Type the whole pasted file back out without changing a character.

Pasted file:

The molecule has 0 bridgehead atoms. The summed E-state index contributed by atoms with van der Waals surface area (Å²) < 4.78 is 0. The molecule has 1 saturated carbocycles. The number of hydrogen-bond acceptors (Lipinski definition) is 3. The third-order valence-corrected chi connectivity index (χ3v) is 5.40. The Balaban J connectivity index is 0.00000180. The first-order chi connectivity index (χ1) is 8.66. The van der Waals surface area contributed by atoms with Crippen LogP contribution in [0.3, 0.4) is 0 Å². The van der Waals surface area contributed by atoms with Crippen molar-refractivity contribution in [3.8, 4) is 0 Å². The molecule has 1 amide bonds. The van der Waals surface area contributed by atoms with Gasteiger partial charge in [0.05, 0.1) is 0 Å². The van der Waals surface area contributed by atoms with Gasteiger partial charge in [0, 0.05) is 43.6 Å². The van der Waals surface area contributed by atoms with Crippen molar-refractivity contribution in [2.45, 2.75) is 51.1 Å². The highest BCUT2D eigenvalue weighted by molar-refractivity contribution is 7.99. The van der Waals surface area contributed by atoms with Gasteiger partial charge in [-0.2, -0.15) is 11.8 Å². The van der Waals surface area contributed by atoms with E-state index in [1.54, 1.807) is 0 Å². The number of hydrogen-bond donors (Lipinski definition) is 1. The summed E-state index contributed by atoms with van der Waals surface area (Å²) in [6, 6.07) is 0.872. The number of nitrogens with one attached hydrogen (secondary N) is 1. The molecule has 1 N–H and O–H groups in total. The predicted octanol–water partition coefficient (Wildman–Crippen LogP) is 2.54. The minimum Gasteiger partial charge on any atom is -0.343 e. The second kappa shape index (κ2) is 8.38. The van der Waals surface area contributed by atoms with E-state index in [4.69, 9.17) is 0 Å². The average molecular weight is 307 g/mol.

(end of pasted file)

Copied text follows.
The molecule has 0 bridgehead atoms. The summed E-state index contributed by atoms with van der Waals surface area (Å²) < 4.78 is 0. The molecule has 1 saturated carbocycles. The number of hydrogen-bond acceptors (Lipinski definition) is 3. The third-order valence-corrected chi connectivity index (χ3v) is 5.40. The Balaban J connectivity index is 0.00000180. The first-order chi connectivity index (χ1) is 8.66. The van der Waals surface area contributed by atoms with Crippen LogP contribution in [0.3, 0.4) is 0 Å². The van der Waals surface area contributed by atoms with Crippen molar-refractivity contribution in [3.8, 4) is 0 Å². The molecule has 1 amide bonds. The van der Waals surface area contributed by atoms with Gasteiger partial charge in [0.05, 0.1) is 0 Å². The van der Waals surface area contributed by atoms with Gasteiger partial charge in [0, 0.05) is 43.6 Å². The van der Waals surface area contributed by atoms with Crippen molar-refractivity contribution in [2.45, 2.75) is 51.1 Å². The highest BCUT2D eigenvalue weighted by molar-refractivity contribution is 7.99. The van der Waals surface area contributed by atoms with Gasteiger partial charge in [-0.2, -0.15) is 11.8 Å². The van der Waals surface area contributed by atoms with E-state index in [1.54, 1.807) is 0 Å². The number of hydrogen-bond donors (Lipinski definition) is 1. The summed E-state index contributed by atoms with van der Waals surface area (Å²) in [6, 6.07) is 0.872. The number of nitrogens with one attached hydrogen (secondary N) is 1. The molecule has 1 N–H and O–H groups in total. The predicted octanol–water partition coefficient (Wildman–Crippen LogP) is 2.54. The minimum Gasteiger partial charge on any atom is -0.343 e. The second kappa shape index (κ2) is 8.38. The van der Waals surface area contributed by atoms with E-state index in [4.69, 9.17) is 0 Å². The average molecular weight is 307 g/mol.